Land “Reform” in South Africa
by Ilana Mercer
He who believes he has a right to another man’s property ought to produce proof that he is its rightful owner. “As the old legal adage goes, ‘Possession is nine-tenths of the law,’ as it is the best evidence in our uncertain world of legitimate title. The burden of proof rests squarely with the person attempting to alter and abolish present property titles.” (From “Into the Cannibal’s Pot: Lessons For America From Post-Apartheid South-Africa”.)
It is to this potent principle that democratic rule in South Africa has taken an axe—or, rather, an assegai.
Here is how taking land legally currently works, in South Africa, a place that the US State Department has just lauded as “a strong democracy with resilient institutions…,” a country merely “grappling with the difficult issue of land reform.” “Land reform,” of course, is a euphemism for land distribution in the Robert Mugabe mold.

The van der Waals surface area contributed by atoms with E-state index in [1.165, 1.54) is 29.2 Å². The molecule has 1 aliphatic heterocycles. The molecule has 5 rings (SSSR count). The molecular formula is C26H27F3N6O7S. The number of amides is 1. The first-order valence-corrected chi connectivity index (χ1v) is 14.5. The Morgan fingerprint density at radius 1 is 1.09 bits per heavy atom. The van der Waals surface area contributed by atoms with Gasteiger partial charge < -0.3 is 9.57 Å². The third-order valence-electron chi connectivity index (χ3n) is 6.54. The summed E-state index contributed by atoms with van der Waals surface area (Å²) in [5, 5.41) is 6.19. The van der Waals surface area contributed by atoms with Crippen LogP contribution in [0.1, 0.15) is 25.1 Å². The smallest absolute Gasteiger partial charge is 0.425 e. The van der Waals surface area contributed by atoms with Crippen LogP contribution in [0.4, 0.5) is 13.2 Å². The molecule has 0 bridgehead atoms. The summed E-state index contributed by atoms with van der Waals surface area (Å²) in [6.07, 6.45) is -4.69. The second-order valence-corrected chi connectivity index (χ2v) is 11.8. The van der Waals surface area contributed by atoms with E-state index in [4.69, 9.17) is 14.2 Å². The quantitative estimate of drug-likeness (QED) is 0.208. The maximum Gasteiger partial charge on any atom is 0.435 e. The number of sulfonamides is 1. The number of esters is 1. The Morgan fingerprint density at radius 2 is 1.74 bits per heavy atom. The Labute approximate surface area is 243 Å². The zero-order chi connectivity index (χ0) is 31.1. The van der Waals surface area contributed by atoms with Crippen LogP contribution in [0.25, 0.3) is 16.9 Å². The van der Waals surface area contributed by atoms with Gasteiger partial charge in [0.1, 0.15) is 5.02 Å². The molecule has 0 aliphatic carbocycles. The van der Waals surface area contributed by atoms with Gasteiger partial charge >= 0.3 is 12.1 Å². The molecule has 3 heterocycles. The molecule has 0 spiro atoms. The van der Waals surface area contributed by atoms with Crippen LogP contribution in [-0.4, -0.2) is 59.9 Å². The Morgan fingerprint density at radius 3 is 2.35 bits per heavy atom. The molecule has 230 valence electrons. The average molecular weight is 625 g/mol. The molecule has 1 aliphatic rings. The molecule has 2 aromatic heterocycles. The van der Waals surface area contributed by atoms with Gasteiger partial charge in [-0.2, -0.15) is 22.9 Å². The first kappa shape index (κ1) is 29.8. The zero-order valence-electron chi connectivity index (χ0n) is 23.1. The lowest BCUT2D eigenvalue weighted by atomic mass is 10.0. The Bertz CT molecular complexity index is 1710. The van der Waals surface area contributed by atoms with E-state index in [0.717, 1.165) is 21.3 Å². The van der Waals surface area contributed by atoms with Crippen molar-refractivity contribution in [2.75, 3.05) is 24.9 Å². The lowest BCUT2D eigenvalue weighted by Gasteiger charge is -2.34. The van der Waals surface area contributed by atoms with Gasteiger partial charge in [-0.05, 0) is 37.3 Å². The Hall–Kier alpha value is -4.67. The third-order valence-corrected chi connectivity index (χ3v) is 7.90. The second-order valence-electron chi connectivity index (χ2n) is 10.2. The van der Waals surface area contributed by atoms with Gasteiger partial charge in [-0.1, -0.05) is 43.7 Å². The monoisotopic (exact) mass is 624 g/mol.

The process currently in place typically begins with a “tribe” or group of individuals who band together to claim vast tracts of private property. If these loosely and conveniently conjoined groups know anything, it’s this: South Africa’s adapted, indigenized law allows coveted land, owned and occupied by another, to be obtained with relative ease.
See, the country no longer enjoys the impressive Western system of Roman-Dutch law it once enjoyed. Lax law and poorly protected property rights signal a free-for-all on the lives of white owners and their livestock
No sooner does this newly constituted “tribe” (or band of bandits) launch a claim with the South African Department of Rural Development and Land Reform, than related squatters—sometimes in the thousands—move to colonize the land.